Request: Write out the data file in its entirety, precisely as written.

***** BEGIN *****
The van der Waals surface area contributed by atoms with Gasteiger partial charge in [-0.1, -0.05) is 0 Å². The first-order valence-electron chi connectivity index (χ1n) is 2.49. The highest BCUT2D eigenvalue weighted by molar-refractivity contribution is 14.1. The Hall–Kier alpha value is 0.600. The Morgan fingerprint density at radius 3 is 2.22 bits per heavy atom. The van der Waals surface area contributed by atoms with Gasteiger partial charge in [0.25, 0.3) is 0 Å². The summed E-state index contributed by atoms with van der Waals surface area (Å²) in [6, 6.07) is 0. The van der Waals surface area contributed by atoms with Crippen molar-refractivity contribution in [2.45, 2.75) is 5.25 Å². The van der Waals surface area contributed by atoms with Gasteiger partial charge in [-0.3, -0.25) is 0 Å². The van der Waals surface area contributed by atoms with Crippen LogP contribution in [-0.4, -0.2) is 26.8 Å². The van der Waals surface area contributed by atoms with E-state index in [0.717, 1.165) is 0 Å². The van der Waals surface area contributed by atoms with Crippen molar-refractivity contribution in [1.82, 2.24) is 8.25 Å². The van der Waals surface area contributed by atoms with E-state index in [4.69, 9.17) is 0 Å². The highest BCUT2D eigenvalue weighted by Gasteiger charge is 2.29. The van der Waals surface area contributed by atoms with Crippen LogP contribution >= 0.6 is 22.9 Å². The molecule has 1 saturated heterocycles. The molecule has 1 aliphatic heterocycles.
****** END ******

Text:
The van der Waals surface area contributed by atoms with Gasteiger partial charge in [-0.1, -0.05) is 0 Å². The first-order valence-electron chi connectivity index (χ1n) is 2.49. The highest BCUT2D eigenvalue weighted by molar-refractivity contribution is 14.1. The Hall–Kier alpha value is 0.600. The Morgan fingerprint density at radius 3 is 2.22 bits per heavy atom. The van der Waals surface area contributed by atoms with Gasteiger partial charge in [0.25, 0.3) is 0 Å². The summed E-state index contributed by atoms with van der Waals surface area (Å²) in [6, 6.07) is 0. The van der Waals surface area contributed by atoms with Crippen molar-refractivity contribution in [2.45, 2.75) is 5.25 Å². The van der Waals surface area contributed by atoms with Gasteiger partial charge in [-0.3, -0.25) is 0 Å². The van der Waals surface area contributed by atoms with Crippen LogP contribution in [-0.4, -0.2) is 26.8 Å². The van der Waals surface area contributed by atoms with E-state index in [0.717, 1.165) is 0 Å². The van der Waals surface area contributed by atoms with Crippen molar-refractivity contribution in [1.82, 2.24) is 8.25 Å². The van der Waals surface area contributed by atoms with E-state index in [4.69, 9.17) is 0 Å². The highest BCUT2D eigenvalue weighted by Gasteiger charge is 2.29. The van der Waals surface area contributed by atoms with Crippen LogP contribution >= 0.6 is 22.9 Å². The molecule has 1 saturated heterocycles. The molecule has 1 aliphatic heterocycles.